The South African Society of Anaesthesiologists (SASA), Federation of South African Surgeons (FoSAS), the Association of Surgeons of South Africa (ASSA) and the South African Dental Association (SADA), have all joined together to note with concern the intention of the Health Professions Council of South Africa (HPCSA) to conduct its own internal inquiry into complaints lodged against it, effectively ignoring the findings of a ministerial task team.
Because of the serious nature of the allegations, the minister recommended an independent investigation, rather than the HPCSA setting up an internal committee to investigate the complaints against it. The six-month investigation was concluded with a 90-page report outlining its major findings.
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“The task team’s findings have been the result of a long and thorough process, and the HPCSA’s reaction to them will only delay the implementation of those findings, which will impact on patients and other health professional bodies, such as ours,” says SASA CEO Natalie Zimmelman.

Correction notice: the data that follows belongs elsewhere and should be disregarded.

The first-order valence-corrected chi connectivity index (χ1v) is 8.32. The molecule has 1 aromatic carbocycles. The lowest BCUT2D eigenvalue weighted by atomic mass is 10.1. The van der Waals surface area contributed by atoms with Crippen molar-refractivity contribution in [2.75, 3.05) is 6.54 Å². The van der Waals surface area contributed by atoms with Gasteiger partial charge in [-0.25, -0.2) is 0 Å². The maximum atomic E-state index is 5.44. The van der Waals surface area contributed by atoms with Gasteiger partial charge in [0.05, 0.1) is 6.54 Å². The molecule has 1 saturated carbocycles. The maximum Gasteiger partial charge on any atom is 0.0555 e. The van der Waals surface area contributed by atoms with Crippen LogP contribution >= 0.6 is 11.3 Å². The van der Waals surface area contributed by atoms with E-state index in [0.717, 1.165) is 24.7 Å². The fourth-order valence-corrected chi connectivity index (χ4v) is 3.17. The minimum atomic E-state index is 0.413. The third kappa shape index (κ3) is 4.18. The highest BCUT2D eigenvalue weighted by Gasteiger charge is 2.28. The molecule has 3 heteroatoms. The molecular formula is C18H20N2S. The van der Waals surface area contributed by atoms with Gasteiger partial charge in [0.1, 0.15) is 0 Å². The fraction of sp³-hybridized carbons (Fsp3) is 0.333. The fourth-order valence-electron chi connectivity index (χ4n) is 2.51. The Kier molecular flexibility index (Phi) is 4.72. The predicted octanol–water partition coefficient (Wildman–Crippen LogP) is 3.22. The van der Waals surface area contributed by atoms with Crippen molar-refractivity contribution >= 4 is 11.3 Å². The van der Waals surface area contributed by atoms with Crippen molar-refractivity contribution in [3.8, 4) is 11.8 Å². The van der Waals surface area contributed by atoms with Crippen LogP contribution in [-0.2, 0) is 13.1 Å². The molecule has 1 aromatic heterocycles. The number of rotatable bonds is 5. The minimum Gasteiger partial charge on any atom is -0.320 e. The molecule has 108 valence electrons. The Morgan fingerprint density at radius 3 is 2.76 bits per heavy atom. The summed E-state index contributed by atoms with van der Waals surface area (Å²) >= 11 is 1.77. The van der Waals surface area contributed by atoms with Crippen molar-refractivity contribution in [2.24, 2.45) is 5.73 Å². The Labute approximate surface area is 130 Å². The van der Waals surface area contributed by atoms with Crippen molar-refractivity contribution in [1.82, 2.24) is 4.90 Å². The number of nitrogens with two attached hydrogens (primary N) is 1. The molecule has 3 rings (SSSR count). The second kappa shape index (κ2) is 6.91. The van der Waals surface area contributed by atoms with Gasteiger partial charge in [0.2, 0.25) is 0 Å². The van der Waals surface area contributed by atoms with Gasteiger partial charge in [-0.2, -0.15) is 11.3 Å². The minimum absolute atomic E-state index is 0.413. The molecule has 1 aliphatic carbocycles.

The professional bodies urge the HPCSA to reconsider launching its own internal inquiry and rather focus on and study the findings of the ministerial task team, with the aim of implementing these recommendations. While the HPCSA insists that its operations have not been disrupted by the investigations, the delay in working to turn the organisation around has a knock-on effect on all South Africans, especially patients and healthcare practitioners.
“The starting point of implementation would be the appointment of an interim executive management team to address the dysfunctional areas of the HPCSA that have been identified,” says FoSAS Chairman, Dr Philip Matley.
SADA CEO, Maretha Smit, adds: “While the HPCSA insists that it is operating normally, feedback from healthcare professionals indicates that it is anything but. This needs to be resolved urgently.”
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SASA, FoSAS, ASSA and SADA urge the council and board of the HPCSA, which are responsible for oversight of the regulatory body, to take the necessary action. They need to act to protect the regulatory body and its main functions in working with 12 professional boards of healthcare professionals – including the Medical and Dental Board (to which all SASA, ASSA, FoSAS and SADA members belong) – as well as ensure that the HPCSA leads by example in setting and maintaining standards of ethical and professional practice.
“We would like to urge Minister Motsoaledi, the council and all the professional boards to demonstrate decisive and speedy action in protecting the public and the medical profession by ensuring that the task team’s tireless efforts and recommendations are considered and implemented,” says ASSA Chairman, Dr Mike Klipin.
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